I’m being evicted from University City Townhomes
I've lived here for more than 25 years. I cherish this community and will fight for us and every other tenant facing eviction in Philly until I can't anymore.
For four weeks, my neighbors and I have sat out in the 90-degree heat at 40th and Market Streets fighting to save our homes from demolition. We began our protest encampment at the University City Townhomes — renamed the “People’s Townhomes” — on July 9. Resident organizers invited supporters to join us in demanding that the city stop the displacement of our community and thousands of other low-income residents whose Department of Housing and Urban Development (HUD) contracts are scheduled to expire in the near future. On Monday, the Sheriff’s Office dismantled our protest camp. However, we intend to continue our fight for housing justice.
I realize that there may be no way to save our building from being taken over by developers, but we have to try. IBID Associates, the family partnership that owns the townhomes, announced plans to end its federal subsidized housing contract and sell the property last year.
But this is not my fault. My neighbors and I don’t deserve to be summarily evicted with no help from the city because of something out of our control. Too many people like us are kicked out of their homes for similar reasons. I know the city could be doing more and offer displaced tenants like me and my neighbors — many of whom are disabled and have previously been homeless — quality, comparable housing that’s in the same neighborhood, so we don’t have to lose our homes and our community.
I am 65 years old and was raised in West Philly. I am Native American, my mother was Lenape and Spanish and my father was Cherokee, Black, and white. My whole life I have seen the effects of racial discrimination and mass displacement connected to my mixed heritage. I lived in transitional housing for several years. I was finally able to become stable through the subsidized housing at the townhomes, which has meant safety and security for me and my family.
After we moved to the townhomes, my daughter was diagnosed with kidney failure. Our living room essentially became a clinic with her IV tubes and treatment equipment as she went through home dialysis for over a year. Then my health failed, causing me to have to use a walker. When we got the call that providers had found a kidney for my daughter, we could walk to the Hospital of the University of Pennsylvania (I didn’t have money for a taxi). She still needs access to health care as doctors closely monitor her health. Through these times, I have relied on the close community of neighbors and lifelong friends that I have made at the townhomes. I would not have survived without them. We depend on each other daily. I’m afraid that this stability may be ripped away from us.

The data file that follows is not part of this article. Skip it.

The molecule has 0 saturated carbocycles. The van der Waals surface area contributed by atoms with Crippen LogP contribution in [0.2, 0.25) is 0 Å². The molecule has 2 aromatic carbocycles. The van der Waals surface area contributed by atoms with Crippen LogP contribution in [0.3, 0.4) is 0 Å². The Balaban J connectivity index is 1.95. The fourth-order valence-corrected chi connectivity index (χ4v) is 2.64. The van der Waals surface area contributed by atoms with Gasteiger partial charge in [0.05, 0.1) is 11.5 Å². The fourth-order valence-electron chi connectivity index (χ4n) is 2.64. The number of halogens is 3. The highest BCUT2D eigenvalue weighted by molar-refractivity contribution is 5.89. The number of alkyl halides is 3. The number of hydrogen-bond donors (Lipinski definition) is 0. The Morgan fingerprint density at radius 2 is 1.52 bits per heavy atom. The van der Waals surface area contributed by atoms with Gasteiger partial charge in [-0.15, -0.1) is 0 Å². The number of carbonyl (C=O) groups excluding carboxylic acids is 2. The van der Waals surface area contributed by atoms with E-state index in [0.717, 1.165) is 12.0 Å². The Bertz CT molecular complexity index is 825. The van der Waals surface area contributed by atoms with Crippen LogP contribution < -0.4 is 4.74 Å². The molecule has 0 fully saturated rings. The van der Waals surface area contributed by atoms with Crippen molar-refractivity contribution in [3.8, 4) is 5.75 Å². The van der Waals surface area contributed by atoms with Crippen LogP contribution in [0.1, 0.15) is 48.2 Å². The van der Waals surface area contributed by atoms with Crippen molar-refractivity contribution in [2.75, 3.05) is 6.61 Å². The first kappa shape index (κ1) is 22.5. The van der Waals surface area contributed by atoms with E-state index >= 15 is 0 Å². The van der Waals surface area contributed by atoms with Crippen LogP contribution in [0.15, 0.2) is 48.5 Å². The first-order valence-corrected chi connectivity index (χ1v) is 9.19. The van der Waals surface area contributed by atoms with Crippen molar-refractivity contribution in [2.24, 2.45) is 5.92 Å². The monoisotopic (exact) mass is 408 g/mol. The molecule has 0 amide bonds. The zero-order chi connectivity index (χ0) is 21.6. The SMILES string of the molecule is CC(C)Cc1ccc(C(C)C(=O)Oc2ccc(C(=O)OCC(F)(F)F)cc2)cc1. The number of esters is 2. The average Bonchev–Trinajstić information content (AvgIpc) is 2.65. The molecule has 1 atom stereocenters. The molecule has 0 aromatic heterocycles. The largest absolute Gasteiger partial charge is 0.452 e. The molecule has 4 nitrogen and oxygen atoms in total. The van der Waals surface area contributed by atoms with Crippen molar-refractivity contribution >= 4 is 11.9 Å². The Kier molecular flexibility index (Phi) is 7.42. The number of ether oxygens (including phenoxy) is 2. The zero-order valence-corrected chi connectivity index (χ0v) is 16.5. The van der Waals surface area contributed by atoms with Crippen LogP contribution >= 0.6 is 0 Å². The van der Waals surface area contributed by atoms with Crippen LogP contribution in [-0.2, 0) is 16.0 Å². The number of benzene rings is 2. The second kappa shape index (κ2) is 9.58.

What does it feel like to face eviction? I’m sad, but I’m also angry.
I’ve lived at the townhomes for over 25 years. I know we could be doing more to help evicted residents. We could have relocation assistance or our resident council could have the opportunity to purchase the building ourselves. Philadelphia is not the only city dealing with displacement issues, and in Los Angeles, tenants organized to get the city to borrow $46 million to keep them in their homes. We’ve seen similar victories in Minneapolis and the Bronx, where tenants were able to organize and ultimately become co-owners of their properties. In Philadelphia, we have no such laws to protect people being displaced. Councilmember Jamie Gauthier was successful in delaying the demolition, but we demand that more be done for the residents as well as for the thousands of other families displaced in the city.
“I know we could be doing more to help evicted residents.”
In Philadelphia, City Council can block or limit development at its discretion and force community processes in other instances. We must have a community-driven development process to repair the harms from past redevelopment processes led by city planners and the University of Pennsylvania. We need economic development, but not if it leads to hundreds of low-income, mostly families of color being displaced.
We are still waiting for the Mayor’s Office to respond to our demands. However, I am grateful for all of the support that our protest camp has received, and we look forward to continuing our fight regardless of the court or sheriff’s decision to dismantle it. I cherish this community and will fight for it until I can’t anymore.
Maria Lyles is a member and organizer with the University City Townhomes resident council. She was born and raised in Philadelphia, is the proud mother of two children, and worked for the Philadelphia School District.
The Philadelphia Inquirer is one of more than 20 news organizations producing Broke in Philly, a collaborative reporting project on solutions to poverty and the city’s push toward economic justice. See all of our reporting at brokeinphilly.org.